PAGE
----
Most Canadians have never heard of B.C.'s Julie Vu, but to hordes of YouTube fans worldwide, she is Princess Joules, transgender role model and LGBT advocate.
From creating video logs that chronicle her transition from male to female, to appearing in what's touted as the first-ever transgender sitcom, Vu, 22, has become an inspiration to people around the world.
"They bawl their eyes out. And they say how much I’ve changed their lives, and their views, and how much I’ve made a difference," she tells The Huffington Post B.C. in an interview. "And that’s kind of the reasons why I keep making videos like this. It makes me happy to see people happy."
Growing up in Surrey, B.C., Vu said she always knew she was trans: "I've always played with Barbies, I knew I was a girl. I just hated my body."
Vu, who was born in Prince Rupert, told people she was gay to hide the fact she felt like a female in a male body. After "coming out of the closet" in high school, she says all of her male friends abandoned her, including her best friend who treated her like a stranger.
When she was 19, Vu began socially transitioning — confusing her Vietnamese parents. Her mother ripped up anything that was "girly" and burned them. Over time, she slowly began to accept that Vu was no longer a boy. Unfortunately, her father is still struggling with it.
Last year, Vu began the lengthy process to physically change her body to match her mind and soul. Five months after assessments by two psychiatrists in Victoria, the province approved her sex reassignment surgery.
In April, she travelled to Montreal alone for the operation and stayed in a bed and breakfast.
She said she felt anxious before the surgery but remembered words of encouragement and comfort from friends who had gone through the process. But once the operation was over, she felt overwhelmed.
"I was in the recovery home and I cried every single night calling my boyfriend, calling everyone that I knew that I loved because I thought I was going to die," Vu revealed in a YouTube video.
"For a moment, I asked myself 'What am I doing to myself? Why am I going through this? Did I make a mistake?' At that point I was regretting my surgery because of how badly I was in pain."
Now, months later, she says she's getting better: "I don't regret my decision. I'm happy. And going by myself to Montreal made me a stronger person."
She continues to channel her experiences through posts on YouTube, where she's amassed almost 200,000 subscribers and 12 million views since 2011.
"I am a fan because she is real and not afraid to talk about her experiences, and cry on camera et cetera. She’s just there to teach people about what she goes through," said Tran Vuong. "But in the beginning I watched her because of her tutorials. She is really good at makeup!"
Vu admits that there are both positive and negative aspects to being so public — such as receiving death threats.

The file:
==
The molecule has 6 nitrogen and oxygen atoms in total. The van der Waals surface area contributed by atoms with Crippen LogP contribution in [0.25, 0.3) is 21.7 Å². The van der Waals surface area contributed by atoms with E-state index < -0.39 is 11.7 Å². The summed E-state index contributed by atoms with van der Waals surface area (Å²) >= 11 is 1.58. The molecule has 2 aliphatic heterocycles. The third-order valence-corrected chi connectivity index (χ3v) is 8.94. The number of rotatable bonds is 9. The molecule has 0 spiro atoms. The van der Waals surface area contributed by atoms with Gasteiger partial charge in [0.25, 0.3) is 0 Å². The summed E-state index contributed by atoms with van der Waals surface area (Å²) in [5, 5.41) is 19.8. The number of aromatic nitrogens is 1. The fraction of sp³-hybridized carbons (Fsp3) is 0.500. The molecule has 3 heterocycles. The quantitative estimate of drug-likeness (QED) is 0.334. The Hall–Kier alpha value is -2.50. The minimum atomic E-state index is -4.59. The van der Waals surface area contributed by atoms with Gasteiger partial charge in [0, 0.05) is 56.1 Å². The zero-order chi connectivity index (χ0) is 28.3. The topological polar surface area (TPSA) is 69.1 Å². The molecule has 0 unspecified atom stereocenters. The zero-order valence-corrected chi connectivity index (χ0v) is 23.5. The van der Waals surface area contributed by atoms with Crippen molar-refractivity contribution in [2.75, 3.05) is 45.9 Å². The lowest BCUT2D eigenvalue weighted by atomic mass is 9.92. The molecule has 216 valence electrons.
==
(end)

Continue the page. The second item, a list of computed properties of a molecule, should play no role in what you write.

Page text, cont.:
"Walking around the streets sometimes I’m always scared and anxious who's out there. There’s lots of crazy people out there," she admits. "Strangers would message me and say 'You're a disgrace to the Vietnamese race'... It definitely hurts."
Despite that, she said she has no plans to stop her channel anytime soon. In fact, she moved to television, starring in "The Switch."
A half-hour pilot aired on OutTV earlier this year, with the Vancouver producers successfully raising $50,000 through Kickstarter to help with subsequent episodes.
But last month, Vu was dropped from the show and her role was re-cast. Many of her fans were outraged with the decision, and believe the producers used Vu for her online fame.
"I still feel you are exploiting Miss Vu by continuing to use her image, and regardless of what you say about her contributions, most people straight people I know would know nothing about your show if it had not been for Miss Vu," commented Anne Burke on Facebook.
"Yes, I do feel used and thrown away," says Vu, adding that producers told her most of the Kickstarter traffic wasn't coming from her fan base. "Talk about a slap in the face."
But Amy Fox of Trembling Void Studios, which is producing "The Switch," said the split was due to "deep professional differences which we could not resolve."
Fox continued in a Facebook update: "I would also like to make sure that people are aware that re-shooting the pilot is going to cost considerably more money than has been brought to the project through Julie's brand."
For now, Vu is trying to put that behind her by focusing on her career. She recently appeared as a screening host at the Buffer Festival, a three-day event in Toronto that celebrates YouTube content.
And she says she's happy and more confident being in the right body.
With files from Lauren Sundstrom
Listen to a documentary about Julie Vu.
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